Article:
Power Down, Little Robot

Book review by
Patricia Tauzer, Common Sense Media
Power Down, Little Robot Book Poster Image
Funny sci-fi take on the how-to-get-your-kid-to-bed story.

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A lot or a little?

The parents' guide to what's in this book.

Educational Value

Besides information about the robots themselves, many futuristic details to find and discuss; note how language changes show the robot is complaining in the same way a human kid might. 

Positive Messages

Going to bed can be hard for kids, but a patient parent can keep it from being impossible.

Positive Role Models & Representations

Though Little Robot is reluctant to go to bed, the mother unit remains calm and firm. Bedtime reluctance does not become a war of wills; no tantrum, no power moves. 

Violence & Scariness
Language

What parents need to know

Parents need to know that Power Down, Little Robot is a cute bedtime story perfect for beginning sci-fi enthusiasts. Even though the struggle here is between the mother unit and her robot son, the story is the usual one about what it takes to get junior to bed, and most kids and parents will relate to the tricks, feelings, and solutions. Futuristic illustrations and robot lingo definitely add to the space-age fun. 

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What's the story?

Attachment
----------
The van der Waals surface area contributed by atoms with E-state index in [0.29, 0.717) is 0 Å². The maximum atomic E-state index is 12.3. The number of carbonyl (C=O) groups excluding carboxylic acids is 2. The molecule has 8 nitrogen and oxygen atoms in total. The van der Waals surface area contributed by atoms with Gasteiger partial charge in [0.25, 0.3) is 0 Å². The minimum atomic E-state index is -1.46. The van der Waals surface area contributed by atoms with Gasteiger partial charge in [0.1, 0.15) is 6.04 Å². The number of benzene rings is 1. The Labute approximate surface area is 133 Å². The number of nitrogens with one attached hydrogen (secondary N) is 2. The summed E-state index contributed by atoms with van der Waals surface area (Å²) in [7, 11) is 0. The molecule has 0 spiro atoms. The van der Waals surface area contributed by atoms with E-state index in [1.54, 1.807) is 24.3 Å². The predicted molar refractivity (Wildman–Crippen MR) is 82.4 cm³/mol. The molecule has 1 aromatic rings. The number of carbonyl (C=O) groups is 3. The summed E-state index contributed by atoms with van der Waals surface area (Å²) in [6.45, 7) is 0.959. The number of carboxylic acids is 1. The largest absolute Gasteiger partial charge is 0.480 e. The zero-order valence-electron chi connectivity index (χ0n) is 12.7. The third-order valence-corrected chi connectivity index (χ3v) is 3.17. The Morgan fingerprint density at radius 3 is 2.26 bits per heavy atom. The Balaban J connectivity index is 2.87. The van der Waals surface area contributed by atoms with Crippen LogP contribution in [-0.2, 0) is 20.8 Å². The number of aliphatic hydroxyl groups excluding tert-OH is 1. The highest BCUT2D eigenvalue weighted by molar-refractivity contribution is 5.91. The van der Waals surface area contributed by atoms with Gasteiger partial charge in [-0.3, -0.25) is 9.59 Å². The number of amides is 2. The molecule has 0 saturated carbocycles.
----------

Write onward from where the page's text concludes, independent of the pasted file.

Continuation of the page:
It's bedtime, and, as with many energetic young kids, Little Robot will do anything to keep from "powering down" and going to bed. He's thirsty for a cup of oil, dillydallies in the bathroom, begs for a story, says his circuits ache and he needs to share a secret -- the usual ploys. But the mother unit is wise to his tricks, and before long he's tucked into his "sleep module," slips into "sleep mode," and has "initiated his dream sequence."

Is it any good?

This is a light, clever twist on the "how to get junior to bed" story. Kids who like robots especially will like it. The little red robot is a cute, funny fellow, and he uses language as a robot kid might. He brushes his cogs instead of his teeth, is afraid his dreams will have error messages, reads manuals rather than storybooks, is tucked into his sleep module, and so on.

With a unique blend of stains and glazes, the acrylic illustrations add just the right sci-fi tone for young kids; they're futuristic and have enough detail to embellish but not overwhelm the story.  

Talk to your kids about ...

  • Families can talk about how the author made Little Robot and his mother talk. How is what they say the same as your way of talking? What things are different? Do you think that makes the characters more real or not? 

  • What things do you recognize in the Space Age illustrations? How are the details like things you've already seen? How are they different? Is that how you'd imagine a robot world? Would you add or change anything? 

  • Do you ever have to go to bed before you're ready? What kinds of things do you do to stall? Does your parent deal with you like the Mother Unit in this story? How about in other bedtime stories you've read? 

Book details

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